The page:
I study Faculty of Information Technology at VUT in Brno and the main aim of my bachelor thesis is a research of developing the cross-platform desktop applications. The adult spends approximately 2.5 hours per day on desktop computers as shown by the statistics that took place between 2008 and 2015. While the time spent on mobile phones increases, the time spent on desktop computers is, on the other hand, not decreasing. In my opinion, this has a great potential in developing a single desktop application that can be run on all major operating systems. An application such as this that can be built via Electron framework.


It is an open-source framework that allows the creation of native desktop applications on Linux, Windows and macOS platforms with web technologies like JavaScript, HTML, and CSS. A combination of Chromium and Node.js makes this possible. The application that is created by Electron has all the benefits of a native desktop application, such as access to the file system or system notifications. It is recommended to use the npm package manager of Node.js while developing the application. With the npm, a developer can record the necessary modules during development into the package.json file, run the application itself, etc.


In the Electron application, there are two types of processes: the main process and the renderer process. Each one has its own unique role. The process that runs script specified in the package.json as the main one is called the main process. The main process runs renderer processes and takes care of communicating with the API of the operating system. It allows developing the application with OS’s native GUI. Each renderer process renders the content of one web page. The renderer process runs in isolation from other renderer processes.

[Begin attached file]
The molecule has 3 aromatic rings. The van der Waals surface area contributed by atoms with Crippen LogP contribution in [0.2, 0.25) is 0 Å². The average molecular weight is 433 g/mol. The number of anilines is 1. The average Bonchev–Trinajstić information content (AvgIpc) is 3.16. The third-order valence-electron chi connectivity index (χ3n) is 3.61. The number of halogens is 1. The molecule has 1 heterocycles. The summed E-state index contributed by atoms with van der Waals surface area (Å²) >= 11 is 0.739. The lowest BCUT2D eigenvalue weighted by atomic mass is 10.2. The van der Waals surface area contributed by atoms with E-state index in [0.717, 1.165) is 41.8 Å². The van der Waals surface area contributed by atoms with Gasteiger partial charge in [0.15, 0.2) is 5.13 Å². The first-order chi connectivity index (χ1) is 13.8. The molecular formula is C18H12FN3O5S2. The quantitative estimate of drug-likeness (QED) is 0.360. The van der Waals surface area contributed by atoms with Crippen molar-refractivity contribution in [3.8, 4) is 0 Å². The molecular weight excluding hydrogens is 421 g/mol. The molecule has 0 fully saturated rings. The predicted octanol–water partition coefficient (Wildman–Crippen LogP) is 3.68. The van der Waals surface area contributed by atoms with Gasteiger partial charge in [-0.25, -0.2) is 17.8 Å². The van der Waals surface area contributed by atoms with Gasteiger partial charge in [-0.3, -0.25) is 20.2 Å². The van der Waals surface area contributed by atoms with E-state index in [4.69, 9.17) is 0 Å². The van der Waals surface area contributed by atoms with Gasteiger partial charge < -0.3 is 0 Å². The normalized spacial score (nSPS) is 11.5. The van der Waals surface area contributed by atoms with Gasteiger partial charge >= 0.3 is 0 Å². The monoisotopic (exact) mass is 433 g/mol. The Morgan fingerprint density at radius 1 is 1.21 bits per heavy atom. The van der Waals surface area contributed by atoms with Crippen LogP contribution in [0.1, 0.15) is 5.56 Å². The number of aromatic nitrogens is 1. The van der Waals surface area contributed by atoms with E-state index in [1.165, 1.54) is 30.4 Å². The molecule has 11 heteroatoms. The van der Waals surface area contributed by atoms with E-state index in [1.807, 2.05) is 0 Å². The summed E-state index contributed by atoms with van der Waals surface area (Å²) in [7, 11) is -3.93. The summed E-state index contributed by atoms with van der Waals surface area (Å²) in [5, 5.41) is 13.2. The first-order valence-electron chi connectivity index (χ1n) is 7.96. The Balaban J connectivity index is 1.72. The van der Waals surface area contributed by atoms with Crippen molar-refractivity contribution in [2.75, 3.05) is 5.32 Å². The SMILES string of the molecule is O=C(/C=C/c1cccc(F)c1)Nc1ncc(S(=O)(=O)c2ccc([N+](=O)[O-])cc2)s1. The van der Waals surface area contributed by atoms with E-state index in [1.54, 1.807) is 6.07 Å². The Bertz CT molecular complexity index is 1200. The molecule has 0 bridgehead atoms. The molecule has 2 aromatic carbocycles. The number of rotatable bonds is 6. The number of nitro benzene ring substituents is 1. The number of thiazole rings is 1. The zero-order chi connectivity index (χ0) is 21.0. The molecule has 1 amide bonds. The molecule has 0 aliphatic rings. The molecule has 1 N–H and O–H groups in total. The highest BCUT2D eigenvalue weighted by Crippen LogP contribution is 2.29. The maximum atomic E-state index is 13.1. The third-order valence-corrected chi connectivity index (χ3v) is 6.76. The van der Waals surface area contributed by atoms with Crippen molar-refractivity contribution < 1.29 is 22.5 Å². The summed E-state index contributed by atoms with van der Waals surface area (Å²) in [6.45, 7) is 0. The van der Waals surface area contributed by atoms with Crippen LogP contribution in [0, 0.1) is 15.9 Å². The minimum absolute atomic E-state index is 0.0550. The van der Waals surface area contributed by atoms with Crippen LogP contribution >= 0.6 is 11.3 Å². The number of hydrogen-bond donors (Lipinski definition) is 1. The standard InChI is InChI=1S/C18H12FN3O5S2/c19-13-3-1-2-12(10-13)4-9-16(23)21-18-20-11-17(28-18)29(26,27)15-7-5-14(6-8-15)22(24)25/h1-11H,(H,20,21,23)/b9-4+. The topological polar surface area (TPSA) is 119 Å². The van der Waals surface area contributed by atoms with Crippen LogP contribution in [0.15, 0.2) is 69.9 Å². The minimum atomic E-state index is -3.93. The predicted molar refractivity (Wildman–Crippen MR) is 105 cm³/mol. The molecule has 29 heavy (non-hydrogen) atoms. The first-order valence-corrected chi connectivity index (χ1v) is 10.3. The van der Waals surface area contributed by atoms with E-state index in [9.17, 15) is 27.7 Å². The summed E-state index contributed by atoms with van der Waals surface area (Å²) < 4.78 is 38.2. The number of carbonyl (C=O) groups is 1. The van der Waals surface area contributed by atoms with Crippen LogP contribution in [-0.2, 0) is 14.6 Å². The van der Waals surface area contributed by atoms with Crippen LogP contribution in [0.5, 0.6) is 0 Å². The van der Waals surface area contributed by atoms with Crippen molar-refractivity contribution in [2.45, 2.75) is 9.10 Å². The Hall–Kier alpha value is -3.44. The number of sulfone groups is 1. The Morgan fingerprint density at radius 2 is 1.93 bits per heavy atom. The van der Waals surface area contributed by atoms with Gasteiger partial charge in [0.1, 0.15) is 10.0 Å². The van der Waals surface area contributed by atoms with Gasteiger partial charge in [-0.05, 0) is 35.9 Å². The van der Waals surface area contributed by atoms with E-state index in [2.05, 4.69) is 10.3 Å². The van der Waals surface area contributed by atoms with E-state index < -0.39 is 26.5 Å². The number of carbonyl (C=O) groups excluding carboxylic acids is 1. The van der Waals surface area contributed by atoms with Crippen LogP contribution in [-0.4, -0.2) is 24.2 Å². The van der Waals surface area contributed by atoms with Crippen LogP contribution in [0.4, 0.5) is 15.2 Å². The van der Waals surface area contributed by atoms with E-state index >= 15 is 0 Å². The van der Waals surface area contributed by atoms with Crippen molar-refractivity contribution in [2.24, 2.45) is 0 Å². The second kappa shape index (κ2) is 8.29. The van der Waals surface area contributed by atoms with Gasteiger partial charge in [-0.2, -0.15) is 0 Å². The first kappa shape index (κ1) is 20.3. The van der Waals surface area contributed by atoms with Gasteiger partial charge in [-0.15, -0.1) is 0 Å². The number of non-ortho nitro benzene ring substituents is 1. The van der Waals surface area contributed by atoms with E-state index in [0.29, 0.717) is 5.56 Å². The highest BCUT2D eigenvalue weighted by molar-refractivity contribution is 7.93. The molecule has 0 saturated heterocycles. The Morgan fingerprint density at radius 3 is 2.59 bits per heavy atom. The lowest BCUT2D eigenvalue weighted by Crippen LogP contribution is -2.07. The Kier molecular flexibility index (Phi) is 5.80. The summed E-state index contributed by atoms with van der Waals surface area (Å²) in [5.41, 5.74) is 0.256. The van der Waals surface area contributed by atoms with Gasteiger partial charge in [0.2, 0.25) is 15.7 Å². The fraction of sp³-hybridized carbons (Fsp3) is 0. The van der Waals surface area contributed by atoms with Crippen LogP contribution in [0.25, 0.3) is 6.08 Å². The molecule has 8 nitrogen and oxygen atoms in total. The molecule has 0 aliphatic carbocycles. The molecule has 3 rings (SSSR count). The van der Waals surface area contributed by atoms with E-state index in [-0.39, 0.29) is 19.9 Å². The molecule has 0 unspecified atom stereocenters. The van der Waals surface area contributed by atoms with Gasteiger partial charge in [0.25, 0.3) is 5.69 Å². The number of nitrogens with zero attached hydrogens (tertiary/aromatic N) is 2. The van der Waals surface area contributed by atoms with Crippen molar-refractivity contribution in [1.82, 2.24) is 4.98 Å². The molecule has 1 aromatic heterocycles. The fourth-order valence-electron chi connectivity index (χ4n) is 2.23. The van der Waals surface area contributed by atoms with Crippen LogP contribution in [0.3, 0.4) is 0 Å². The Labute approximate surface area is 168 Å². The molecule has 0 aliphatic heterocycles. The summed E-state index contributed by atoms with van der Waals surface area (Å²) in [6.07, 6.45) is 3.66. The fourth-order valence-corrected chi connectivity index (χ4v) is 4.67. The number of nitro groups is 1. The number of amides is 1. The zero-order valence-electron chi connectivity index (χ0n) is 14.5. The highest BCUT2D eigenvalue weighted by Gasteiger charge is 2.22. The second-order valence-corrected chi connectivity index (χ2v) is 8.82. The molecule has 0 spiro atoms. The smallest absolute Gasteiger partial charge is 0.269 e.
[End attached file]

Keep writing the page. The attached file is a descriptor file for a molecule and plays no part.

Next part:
Development basic application

To develop basic Electron application, it is necessary to create three files: firstly, package.json with information about the application. Secondly, JavaScript file which will be run as the first one and, lastly, HTML file for creating GUI of application (i.e. the web page). The folder-structure of basic application can look like:

├── package.json
├── main.js
└── index.html

To run the application, you can download last Electron release from the web and copy app folder to the downloaded application as below and execute binary electron (electron.exe on Windows, etc.).

Folder-structure of Electron application on macOS

└── app/

Folder-structure of Electron application on Windows and Linux

└── app/

Application distribution

After the application is developed, the developer can package the app folder into asar archive instead of distributing the app’s source code. In such a case, the app folder can be replaced, which includes the source code with app.asar package.

There are three options for distribution. The first one is to manually download all the latest versions of Electron for the necessary platforms and copy the application to the appropriate folder. Using the command line, a third-party tool Electron-packager creates also these packages. The second option, which includes creating install files, is to use the tools also from third parties: Electron-builder or Electron-windows-store.The last option, which includes distributing source code instead of package asar, is to use npm package manager.